Building a New Purpose with Cadel Evans

Recently I had the pleasure of speaking with the former winner of the Tour de France, Cadel Evans. While Cadel’s incredible athletic achievements are well-known, I was interested in exploring his journey after retiring from professional cycling. In particular, I wanted to understand how he has been able to build a new purpose for his life while adopting a more sustainable approach to health and wellbeing.

Cadel Evans_Leadership and Wellbeing Podcast episode

Cadel Evans is most well-known for his 2001 Tour de France win as only one of three non-Europeans to have officially won the race. He’s a four-time Olympian and before road bicycle racing, he was a champion mountain bike rider. Cadel won the 1998 and 1999 UCI Mountain Bike World Cup. In 2007, he won the overall Pro Tour classification and was named Australian Cyclist of the Year.

In our conversation, Cadel shared valuable insights into his post-retirement life, his strategies for maintaining balance and the importance of reflection in personal growth. He talked about the nature of a career as an elite athlete as all-consuming, with a relentless focus on training and performance. He was a perfectionist as a cyclist and needed this quality to continually search for that extra 1 percent of performance. However, as he approached the end of his career, he made a conscious decision to transition into a more balanced lifestyle, where his focus was less on an elite standard of performance and more on being a healthy human being. He needed to let go of his perfectionistic tendencies and learn to be more open to a world that was not built on the relentless focus of driving performance. We know from research that perfectionists strive to produce flawless work and have higher levels of motivation and drive. However, the evidence also suggests that perfectionists have higher levels of stress, burnout and anxiety. This shift in mindset allowed him to redefine his expectations and begin to find fulfilment beyond the world of professional cycling. Changing his mindset has not been a simple task and, in fact, this is still a work in progress for Cadel.

While retirement from professional road cycling came with its challenges around identity and purpose, Cadel also found himself navigating significant changes in his personal life, including a break-down in his marriage and a custody battle over his son. However, he approached these challenges with resilience and a determination to keep moving forward. By staying busy and maintaining his fitness, Cadel found solace and a sense of control amidst the chaos.

We spoke about Stephen Covey’s ‘Circle of Control’ model as a useful framework for thinking about and dealing with difficult challenges in life. Cadel deliberately developed this type of mindset and felt the importance of taking responsibility for what he could when it felt like so much was outside of his control.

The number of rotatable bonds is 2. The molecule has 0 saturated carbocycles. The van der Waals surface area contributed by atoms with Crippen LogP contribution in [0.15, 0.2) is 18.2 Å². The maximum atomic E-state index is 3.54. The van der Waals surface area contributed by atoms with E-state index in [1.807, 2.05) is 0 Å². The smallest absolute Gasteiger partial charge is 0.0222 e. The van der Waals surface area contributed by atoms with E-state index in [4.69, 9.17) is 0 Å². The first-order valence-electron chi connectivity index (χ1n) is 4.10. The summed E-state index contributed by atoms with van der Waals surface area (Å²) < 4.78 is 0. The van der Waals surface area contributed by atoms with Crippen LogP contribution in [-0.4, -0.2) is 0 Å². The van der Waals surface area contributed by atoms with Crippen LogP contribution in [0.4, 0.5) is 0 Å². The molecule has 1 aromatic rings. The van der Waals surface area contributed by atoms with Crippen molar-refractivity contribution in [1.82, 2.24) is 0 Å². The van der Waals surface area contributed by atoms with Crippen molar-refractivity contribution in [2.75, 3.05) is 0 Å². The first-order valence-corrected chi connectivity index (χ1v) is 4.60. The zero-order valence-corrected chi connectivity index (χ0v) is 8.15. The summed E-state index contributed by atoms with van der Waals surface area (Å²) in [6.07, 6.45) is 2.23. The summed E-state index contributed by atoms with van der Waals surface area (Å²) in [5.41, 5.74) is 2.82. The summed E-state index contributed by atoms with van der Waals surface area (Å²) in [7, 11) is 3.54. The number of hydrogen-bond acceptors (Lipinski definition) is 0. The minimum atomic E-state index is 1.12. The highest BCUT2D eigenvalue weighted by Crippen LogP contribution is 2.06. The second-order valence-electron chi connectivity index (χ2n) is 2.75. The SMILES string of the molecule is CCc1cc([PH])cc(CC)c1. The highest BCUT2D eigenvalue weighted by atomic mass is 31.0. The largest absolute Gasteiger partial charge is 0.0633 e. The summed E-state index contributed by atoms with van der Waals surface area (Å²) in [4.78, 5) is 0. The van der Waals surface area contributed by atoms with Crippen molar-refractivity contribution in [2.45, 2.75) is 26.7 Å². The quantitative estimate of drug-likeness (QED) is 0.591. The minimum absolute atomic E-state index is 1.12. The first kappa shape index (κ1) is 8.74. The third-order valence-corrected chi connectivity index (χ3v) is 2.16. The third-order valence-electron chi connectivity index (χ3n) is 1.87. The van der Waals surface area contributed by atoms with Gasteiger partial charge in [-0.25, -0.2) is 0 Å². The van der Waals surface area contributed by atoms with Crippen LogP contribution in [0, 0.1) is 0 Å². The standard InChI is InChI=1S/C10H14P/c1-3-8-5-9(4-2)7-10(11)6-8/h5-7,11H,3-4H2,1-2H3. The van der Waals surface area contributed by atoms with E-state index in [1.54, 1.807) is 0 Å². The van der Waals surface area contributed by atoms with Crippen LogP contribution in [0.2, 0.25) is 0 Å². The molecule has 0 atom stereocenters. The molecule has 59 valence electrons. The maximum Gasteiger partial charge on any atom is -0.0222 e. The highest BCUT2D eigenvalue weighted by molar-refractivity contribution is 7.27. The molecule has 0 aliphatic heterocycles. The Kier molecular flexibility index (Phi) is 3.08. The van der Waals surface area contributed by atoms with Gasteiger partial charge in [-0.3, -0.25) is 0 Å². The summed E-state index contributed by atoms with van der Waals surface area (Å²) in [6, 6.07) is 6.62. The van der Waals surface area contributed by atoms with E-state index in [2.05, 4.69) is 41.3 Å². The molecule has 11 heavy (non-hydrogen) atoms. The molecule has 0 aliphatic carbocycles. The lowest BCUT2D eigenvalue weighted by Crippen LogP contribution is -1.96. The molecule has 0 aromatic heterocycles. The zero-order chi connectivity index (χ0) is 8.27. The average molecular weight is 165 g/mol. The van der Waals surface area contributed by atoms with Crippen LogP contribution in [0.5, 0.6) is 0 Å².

Circle of control model


We spoke about his sense of purpose in life. As a professional cyclist, he had a clear and compelling purpose, however after his career ended, he needed a new direction. According to researcher William Damon in The Path to Purpose, having a meaningful intention and purpose helps you stay focused on the things that matter most to you. It helps you prioritise your life, allowing you to stay motivated when things get tough. Cadel had consciously shifted his purpose to staying fit and healthy in a more balanced manner in order to be a role model for his children and to be able to continue to be highly active well into his 80s.

This lead us to explore the idea of daily habits. Cadel continued to ride and stay fit after he retired from professional cycling. He commented that it is easier for him to continue to ride because he created his own

momentum whereas it would be more challenging for someone who did not have these habits to get off the couch and go to the gym. Cadel only had to make small adjustments to build new habits that were more sustainable for the rest of his life. I recall Simon Sinek, a well-known British-American author and inspirational speaker, telling a lovely and simple story about habits. He said, “If you brush your teeth once, you are not going to have clean teeth; it’s the fact that you brush your teeth morning and night for each day of your life that helps you have clean teeth.” This is the same for exercise; you need to do a little bit every day for your entire life to get and stay fit and healthy. Cadel is doing this, and he feels good about it.

As we navigate our own paths, Cadel’s insight and experiences are a reminder that finding balance and stopping to appreciate the small joys in life are crucial to leading healthy lives. By doing so, we can cultivate a more fulfilling future for ourselves and those around us.


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– APS College of Organisational Psychologists